The Positives of Chronic Wasting Disease

By now, we are all very aware of the negative consequences that CWD has brought to the deer and elk farming industry in North America. These include: loss of significant markets for velvet antler due to Korean ban on imports; restrictions (up to five years) on the inter-state and inter-provincial movement of cervids; de-population of elk farms; a significant loss of revenue to the industry; and an increased pressure by opponents of game farming to shut the industry down.

But what about the upsides of CWD? No, I’m not joking. I believe there may be some significant benefits and opportunities associated with the CWD “crisis.”

First, however, let’s look at a recent media release from the Texas Animal Health Commission (TAHC) regarding CWD. [My observations and comments are in brackets].

Where has CWD been found?

CWD is known to infect free-ranging deer and elk in northeastern Colorado and free-ranging deer in western Colorado, southern Wyoming, western Nebraska, South Dakota, Wisconsin, New Mexico and Saskatchewan. It has been diagnosed in elk in game ranches in Colorado, Nebraska, South Dakota, Montana, Oklahoma, Kansas, Alberta [only one elk so far] and Saskatchewan.

Some people believe CWD may exist in wild animals in other places, but the authorities simply haven’t bothered to look/test for it. I feel that the general public lacks accurate information and believes CWD is pervasive among all wild deer and elk herds.

Is CWD dangerous to humans?

Epidemiologists with the federal Centers for Disease Control and Prevention in Atlanta and epidemiologists at the Colorado Department of Public Health and Environment have studied chronic wasting disease and have found no evidence that CWD poses a risk to humans or domestic animals. Over 16 years of monitoring in the infected area in Colorado has found no disease in people or cattle living there. The World Health Organization has likewise said there is no scientific evidence that CWD can infect humans. HOWEVER, as a precaution, the WHO also says no part of a deer or elk with evidence of CWD should be consumed by people or other animals.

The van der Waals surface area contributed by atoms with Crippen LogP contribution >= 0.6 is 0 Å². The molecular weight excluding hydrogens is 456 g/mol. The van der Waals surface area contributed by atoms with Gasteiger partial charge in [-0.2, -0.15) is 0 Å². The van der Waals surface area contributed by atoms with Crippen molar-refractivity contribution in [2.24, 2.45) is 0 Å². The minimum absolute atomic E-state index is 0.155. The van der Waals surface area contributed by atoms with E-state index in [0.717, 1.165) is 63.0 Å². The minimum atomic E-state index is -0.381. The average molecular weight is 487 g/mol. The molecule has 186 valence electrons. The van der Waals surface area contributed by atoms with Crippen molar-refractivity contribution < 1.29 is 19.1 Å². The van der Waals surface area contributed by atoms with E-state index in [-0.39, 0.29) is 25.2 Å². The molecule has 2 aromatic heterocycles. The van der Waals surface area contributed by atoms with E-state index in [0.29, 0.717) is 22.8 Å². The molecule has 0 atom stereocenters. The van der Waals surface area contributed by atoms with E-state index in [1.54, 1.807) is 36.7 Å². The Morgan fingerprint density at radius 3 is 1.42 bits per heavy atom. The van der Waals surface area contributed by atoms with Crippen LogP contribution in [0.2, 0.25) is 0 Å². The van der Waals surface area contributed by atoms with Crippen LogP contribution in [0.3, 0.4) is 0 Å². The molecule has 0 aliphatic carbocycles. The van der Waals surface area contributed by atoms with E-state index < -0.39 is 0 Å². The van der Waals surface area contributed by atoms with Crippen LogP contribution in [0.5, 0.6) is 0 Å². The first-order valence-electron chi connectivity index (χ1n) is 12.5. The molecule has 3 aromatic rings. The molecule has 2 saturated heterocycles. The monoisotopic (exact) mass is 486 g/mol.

There are mixed messages here – there is no evidence that it is unsafe, but don’t eat the animal if there is evidence of CWD. Other than sending in a brain for testing, how is a person supposed to know whether the animal has CWD?

What precautions should hunters take?

Health officials advise hunters not to consume meat from animals known to be infected with the disease. Boning out meat is recommended. In addition, they suggest hunters take simple precautions such as wearing latex gloves when field dressing carcasses, minimizing handling of brain and spinal tissues, washing hands and instruments thoroughly after field dressing is completed, avoiding eating the brain, spinal cord, eyes, spleen, tonsils, and lymph nodes of harvested animals, and finally requesting that your animal is processed individually, without meat from other animals being added to meat from your animal.

Problems are arising because butcher shops are refusing to process wild deer because of fears of CWD and issues related to disposal of offal.

How can you tell if a deer has CWD?

Because the brain is the organ affected by the disease, infected animals begin to lose bodily functions and display abnormal behavior such as staggering or standing with very poor posture. Animals may have an exaggerated wide posture, or may carry the head and ears lowered. Infected animals become very emaciated (thus “wasting” disease) and will appear in very poor body condition. Infected animals will also often stand near water and will consume large amounts of water. Drooling or excessive salivation may be apparent.

At early stages, deer and elk may have CWD and not exhibit any major symptoms. I understand that it takes 36 months for the disease to exhibit major symptoms and for the animal to die.

What should I do if I see a deer that shows CWD symptoms?

Accurately document the location of the animal and immediately contact the nearest Wildlife Division or Law Enforcement Division office. Do not attempt to touch, disturb, kill, or remove the animal.

I find this to be an curious recommendation. Wouldn’t it be better to kill the animal and have it tested, rather than having it flee into the wild while you are reporting it to the wildlife division. Do wildlife divisions have the resources to track down every deer or elk that hunters report may have the symptoms of CWD? I think not!

Can I have deer venison tested?

Deer “venison” cannot be tested – only brain and neural and lymph node tissue can be tested to detect the presence of CWD. There is no means of testing deer tissue samples for CWD in Texas at present. However, the Texas Veterinary Medical Diagnostic Lab in College Station is in the process of being certified by the U.S. Department of Agriculture to be able to test CWD samples. Eventually, the public may be instructed to contact the Texas Animal Health Commission for information on testing.

Can the average Joe deer hunter have the deer he shot in the wild tested for CWD prior to butchering and eating it? Some places such as Saskatchewan do test many hunter kills; other places don’t have the resources. Also who pays for the testing? Are adequate lab resources available to do the testing?

Is the meat safe to eat?